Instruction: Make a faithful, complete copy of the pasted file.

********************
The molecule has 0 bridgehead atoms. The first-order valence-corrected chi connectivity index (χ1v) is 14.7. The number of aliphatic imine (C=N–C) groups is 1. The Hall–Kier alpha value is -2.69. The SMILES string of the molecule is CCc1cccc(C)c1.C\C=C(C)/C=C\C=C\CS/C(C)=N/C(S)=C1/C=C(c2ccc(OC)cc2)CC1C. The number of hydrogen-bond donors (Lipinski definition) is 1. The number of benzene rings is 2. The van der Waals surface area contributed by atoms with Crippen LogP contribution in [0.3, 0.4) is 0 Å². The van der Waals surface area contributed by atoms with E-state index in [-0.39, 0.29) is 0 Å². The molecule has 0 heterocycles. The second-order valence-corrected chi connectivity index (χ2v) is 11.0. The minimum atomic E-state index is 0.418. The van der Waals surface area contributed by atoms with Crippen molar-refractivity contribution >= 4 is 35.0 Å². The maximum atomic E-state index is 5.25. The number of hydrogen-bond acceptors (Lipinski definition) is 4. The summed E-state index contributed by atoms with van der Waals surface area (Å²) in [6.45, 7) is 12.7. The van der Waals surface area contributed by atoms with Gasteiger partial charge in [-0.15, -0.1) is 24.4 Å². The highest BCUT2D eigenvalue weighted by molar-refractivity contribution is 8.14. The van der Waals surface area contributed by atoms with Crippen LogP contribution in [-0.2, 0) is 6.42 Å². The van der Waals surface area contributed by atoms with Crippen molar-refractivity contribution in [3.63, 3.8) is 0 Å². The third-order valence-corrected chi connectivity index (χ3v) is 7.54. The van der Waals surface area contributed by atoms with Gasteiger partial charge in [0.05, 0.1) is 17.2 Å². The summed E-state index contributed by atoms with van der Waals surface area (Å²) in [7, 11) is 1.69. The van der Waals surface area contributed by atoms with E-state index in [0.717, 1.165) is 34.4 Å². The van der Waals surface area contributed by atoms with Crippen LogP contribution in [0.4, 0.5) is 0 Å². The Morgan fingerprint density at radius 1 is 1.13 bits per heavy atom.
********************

The molecule has 0 bridgehead atoms. The first-order valence-corrected chi connectivity index (χ1v) is 14.7. The number of aliphatic imine (C=N–C) groups is 1. The Hall–Kier alpha value is -2.69. The SMILES string of the molecule is CCc1cccc(C)c1.C\C=C(C)/C=C\C=C\CS/C(C)=N/C(S)=C1/C=C(c2ccc(OC)cc2)CC1C. The number of hydrogen-bond donors (Lipinski definition) is 1. The number of benzene rings is 2. The van der Waals surface area contributed by atoms with Crippen LogP contribution in [0.3, 0.4) is 0 Å². The van der Waals surface area contributed by atoms with E-state index in [-0.39, 0.29) is 0 Å². The molecule has 0 heterocycles. The second-order valence-corrected chi connectivity index (χ2v) is 11.0. The minimum atomic E-state index is 0.418. The van der Waals surface area contributed by atoms with Crippen molar-refractivity contribution >= 4 is 35.0 Å². The maximum atomic E-state index is 5.25. The number of hydrogen-bond acceptors (Lipinski definition) is 4. The summed E-state index contributed by atoms with van der Waals surface area (Å²) in [6.45, 7) is 12.7. The van der Waals surface area contributed by atoms with Gasteiger partial charge in [-0.15, -0.1) is 24.4 Å². The highest BCUT2D eigenvalue weighted by molar-refractivity contribution is 8.14. The van der Waals surface area contributed by atoms with Crippen LogP contribution in [-0.2, 0) is 6.42 Å². The van der Waals surface area contributed by atoms with Crippen molar-refractivity contribution in [3.63, 3.8) is 0 Å². The third-order valence-corrected chi connectivity index (χ3v) is 7.54. The van der Waals surface area contributed by atoms with Gasteiger partial charge in [0.05, 0.1) is 17.2 Å². The summed E-state index contributed by atoms with van der Waals surface area (Å²) in [7, 11) is 1.69. The van der Waals surface area contributed by atoms with E-state index in [0.717, 1.165) is 34.4 Å². The van der Waals surface area contributed by atoms with Crippen LogP contribution in [0.4, 0.5) is 0 Å². The Morgan fingerprint density at radius 1 is 1.13 bits per heavy atom.